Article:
My guide had the sensitivity to know how important this moment was to me. This was as close as I have ever been to a champion, unless you count the 2008 Indiana High School South Central Regional Women’s Soccer team captain. He indulged my desire to take pictures and answered all of my very elementary questions as if I was going to bring a full stable of mares to the farm for breeding.

On our way back to the office we talked about the Triple Crown, and we stopped at Affirmed’s burial site, an exclamation point on a morning that was already monumental. When I left through those same glass doors, I had to remind myself to walk to my car. I wanted to skip. I am not sure I can dream Darley big, but it is certainly scalable. We will continue to watch Avery Glenn grow and learn to be a race horse. The next few months will pass quickly, and we will soon know if he is a chip off the ol’ Midshipman block!

When I emailed Darley America to ask if it would be possible for me to come to Jonabell Farm to see Midshipman, I didn’t realize that stud farms offer tours that you can schedule regardless of whether or not you intend to use their services. Jonabell/Darley is no exception and with a bit of planning, you can take a tour of this operation. I also learned that the stud farms are organizing a touring program much like the bourbon distilleries have put in place and that it will be rolled out this fall.

Derby Week 2014

City Steel kicked off Derby Week for us on Opening Night at Churchill Downs with a WIN in the second race. Desperado Racing fans cheered City Steel to victory as they were out in full force at the track, the local OTB or tuned in to their live internet feed.  The excitement from this victory is still fresh over a week later.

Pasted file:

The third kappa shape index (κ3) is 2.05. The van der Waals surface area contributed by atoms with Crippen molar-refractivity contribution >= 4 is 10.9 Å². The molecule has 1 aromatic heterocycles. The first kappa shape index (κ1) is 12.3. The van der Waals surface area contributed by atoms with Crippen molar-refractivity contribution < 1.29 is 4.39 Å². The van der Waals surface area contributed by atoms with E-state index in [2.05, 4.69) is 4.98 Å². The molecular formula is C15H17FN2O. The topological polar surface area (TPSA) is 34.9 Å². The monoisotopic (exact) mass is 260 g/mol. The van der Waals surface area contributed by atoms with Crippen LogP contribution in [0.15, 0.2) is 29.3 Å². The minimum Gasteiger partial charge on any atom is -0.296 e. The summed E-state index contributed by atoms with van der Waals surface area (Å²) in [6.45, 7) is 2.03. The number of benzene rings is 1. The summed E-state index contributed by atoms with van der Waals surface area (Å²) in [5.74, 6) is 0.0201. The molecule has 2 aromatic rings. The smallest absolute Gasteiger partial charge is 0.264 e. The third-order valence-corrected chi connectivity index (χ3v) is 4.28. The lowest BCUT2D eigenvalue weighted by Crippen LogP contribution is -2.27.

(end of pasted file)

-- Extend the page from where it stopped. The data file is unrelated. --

City Steel in the Paddock

Rosie Napravnik on City Steel

On Derby Week Wednesday Desperado Racing partners had a Kitten’s Joy filly, in which we own a small percentage, in a mid-afternoon race at Churchill Downs.  I went down early in the morning for workouts during Dawn at the Downs, which I recommend.  For a Kentucky Derby fan, it is an interesting (and free) way to see the horses in a different setting. That afternoon I met up with some Desperado Racing fans for Kitten’s Race.

R&J

 

We went to the paddock to watch Kitten get saddled and then watched the race from the rail.  Upon our return to the box where we were sitting, we found that California Chrome’s owners had gotten tired of standing and chosen our box to sit down while waiting for Derby draw time.  We had a wonderful visit with Steve and Carolyn Coburn, which may have been the highlight of my Derby week!

A group of Desperado Racing partners and fans decided that missing the Derby would be a terrible shame, so we swallowed hard and purchased some seats.  Derby Day was perfect. We had a splendid day enjoying the sunshine, racing, and terrific company. When it was over we decided that value of our day was far higher than the price we paid for the tickets. While our handicapping left something to be desired, I am happy to say that we were all behind both Wise Dan and California Chrome for the main events and experienced the same love of these horses and their stories that is found throughout the media this week.

Kentucky Derby

Jockey Silks

MARCH 27, 2014

Until we were in need of jockey silks, I hadn’t noticed what a design project they were going to be.  I have been to hundreds of horse races but never paid much attention to what the jockey was wearing. The next time you watch a race, take a good look.  Some of them are works of art. The stable and horse owners are easily identified by the unique design of their silks, that is, if you have a photographic memory.   After a few weekends at the races, I have been able to commit about ten of the thousands to memory.